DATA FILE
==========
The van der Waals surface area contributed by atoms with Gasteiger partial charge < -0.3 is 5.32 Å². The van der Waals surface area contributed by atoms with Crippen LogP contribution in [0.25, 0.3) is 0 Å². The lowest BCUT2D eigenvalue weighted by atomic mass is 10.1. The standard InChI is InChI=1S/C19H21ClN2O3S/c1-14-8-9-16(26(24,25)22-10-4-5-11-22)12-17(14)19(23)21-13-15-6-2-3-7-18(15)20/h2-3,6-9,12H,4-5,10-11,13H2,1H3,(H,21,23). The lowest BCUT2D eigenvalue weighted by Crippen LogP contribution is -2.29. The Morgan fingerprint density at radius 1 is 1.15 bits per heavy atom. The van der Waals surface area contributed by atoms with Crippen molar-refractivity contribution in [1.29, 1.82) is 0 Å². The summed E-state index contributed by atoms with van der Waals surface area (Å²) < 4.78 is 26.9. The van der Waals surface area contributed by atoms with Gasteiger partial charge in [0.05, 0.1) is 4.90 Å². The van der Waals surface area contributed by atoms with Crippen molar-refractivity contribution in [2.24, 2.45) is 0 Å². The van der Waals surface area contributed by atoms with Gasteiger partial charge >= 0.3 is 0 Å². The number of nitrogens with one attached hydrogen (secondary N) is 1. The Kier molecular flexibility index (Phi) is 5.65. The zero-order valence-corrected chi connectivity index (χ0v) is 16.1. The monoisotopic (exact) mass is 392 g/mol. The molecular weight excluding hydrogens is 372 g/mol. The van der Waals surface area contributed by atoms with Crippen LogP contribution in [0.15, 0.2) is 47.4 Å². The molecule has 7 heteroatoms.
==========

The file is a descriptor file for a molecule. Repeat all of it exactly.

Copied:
The van der Waals surface area contributed by atoms with Gasteiger partial charge < -0.3 is 5.32 Å². The van der Waals surface area contributed by atoms with Crippen LogP contribution in [0.25, 0.3) is 0 Å². The lowest BCUT2D eigenvalue weighted by atomic mass is 10.1. The standard InChI is InChI=1S/C19H21ClN2O3S/c1-14-8-9-16(26(24,25)22-10-4-5-11-22)12-17(14)19(23)21-13-15-6-2-3-7-18(15)20/h2-3,6-9,12H,4-5,10-11,13H2,1H3,(H,21,23). The lowest BCUT2D eigenvalue weighted by Crippen LogP contribution is -2.29. The Morgan fingerprint density at radius 1 is 1.15 bits per heavy atom. The van der Waals surface area contributed by atoms with Crippen molar-refractivity contribution in [1.29, 1.82) is 0 Å². The summed E-state index contributed by atoms with van der Waals surface area (Å²) < 4.78 is 26.9. The van der Waals surface area contributed by atoms with Gasteiger partial charge in [0.05, 0.1) is 4.90 Å². The van der Waals surface area contributed by atoms with Crippen molar-refractivity contribution in [2.24, 2.45) is 0 Å². The van der Waals surface area contributed by atoms with Gasteiger partial charge >= 0.3 is 0 Å². The number of nitrogens with one attached hydrogen (secondary N) is 1. The Kier molecular flexibility index (Phi) is 5.65. The zero-order valence-corrected chi connectivity index (χ0v) is 16.1. The monoisotopic (exact) mass is 392 g/mol. The molecular weight excluding hydrogens is 372 g/mol. The van der Waals surface area contributed by atoms with Crippen LogP contribution in [0.15, 0.2) is 47.4 Å². The molecule has 7 heteroatoms.